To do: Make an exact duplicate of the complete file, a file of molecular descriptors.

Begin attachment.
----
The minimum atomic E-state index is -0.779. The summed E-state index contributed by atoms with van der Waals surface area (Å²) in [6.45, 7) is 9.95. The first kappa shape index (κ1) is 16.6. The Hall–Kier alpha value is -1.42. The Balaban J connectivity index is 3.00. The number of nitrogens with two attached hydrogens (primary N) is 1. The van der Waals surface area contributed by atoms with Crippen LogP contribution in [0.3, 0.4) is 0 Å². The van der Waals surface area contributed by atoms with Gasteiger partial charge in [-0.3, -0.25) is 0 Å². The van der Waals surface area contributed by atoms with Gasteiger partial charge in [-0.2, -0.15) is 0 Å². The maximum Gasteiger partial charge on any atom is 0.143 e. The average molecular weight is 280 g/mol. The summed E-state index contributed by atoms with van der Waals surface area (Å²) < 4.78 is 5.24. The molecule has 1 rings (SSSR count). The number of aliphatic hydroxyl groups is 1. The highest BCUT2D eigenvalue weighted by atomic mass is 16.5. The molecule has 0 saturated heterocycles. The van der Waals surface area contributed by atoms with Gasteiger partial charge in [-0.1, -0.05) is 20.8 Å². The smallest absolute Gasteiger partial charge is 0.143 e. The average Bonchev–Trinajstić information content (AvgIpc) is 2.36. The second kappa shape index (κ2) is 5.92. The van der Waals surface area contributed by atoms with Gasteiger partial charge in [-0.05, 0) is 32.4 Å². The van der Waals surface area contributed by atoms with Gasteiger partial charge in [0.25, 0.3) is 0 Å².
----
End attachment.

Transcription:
The minimum atomic E-state index is -0.779. The summed E-state index contributed by atoms with van der Waals surface area (Å²) in [6.45, 7) is 9.95. The first kappa shape index (κ1) is 16.6. The Hall–Kier alpha value is -1.42. The Balaban J connectivity index is 3.00. The number of nitrogens with two attached hydrogens (primary N) is 1. The van der Waals surface area contributed by atoms with Crippen LogP contribution in [0.3, 0.4) is 0 Å². The van der Waals surface area contributed by atoms with Gasteiger partial charge in [-0.3, -0.25) is 0 Å². The van der Waals surface area contributed by atoms with Gasteiger partial charge in [-0.2, -0.15) is 0 Å². The maximum Gasteiger partial charge on any atom is 0.143 e. The average molecular weight is 280 g/mol. The summed E-state index contributed by atoms with van der Waals surface area (Å²) < 4.78 is 5.24. The molecule has 1 rings (SSSR count). The number of aliphatic hydroxyl groups is 1. The highest BCUT2D eigenvalue weighted by atomic mass is 16.5. The molecule has 0 saturated heterocycles. The van der Waals surface area contributed by atoms with Gasteiger partial charge in [-0.1, -0.05) is 20.8 Å². The smallest absolute Gasteiger partial charge is 0.143 e. The average Bonchev–Trinajstić information content (AvgIpc) is 2.36. The second kappa shape index (κ2) is 5.92. The van der Waals surface area contributed by atoms with Gasteiger partial charge in [-0.05, 0) is 32.4 Å². The van der Waals surface area contributed by atoms with Gasteiger partial charge in [0.25, 0.3) is 0 Å².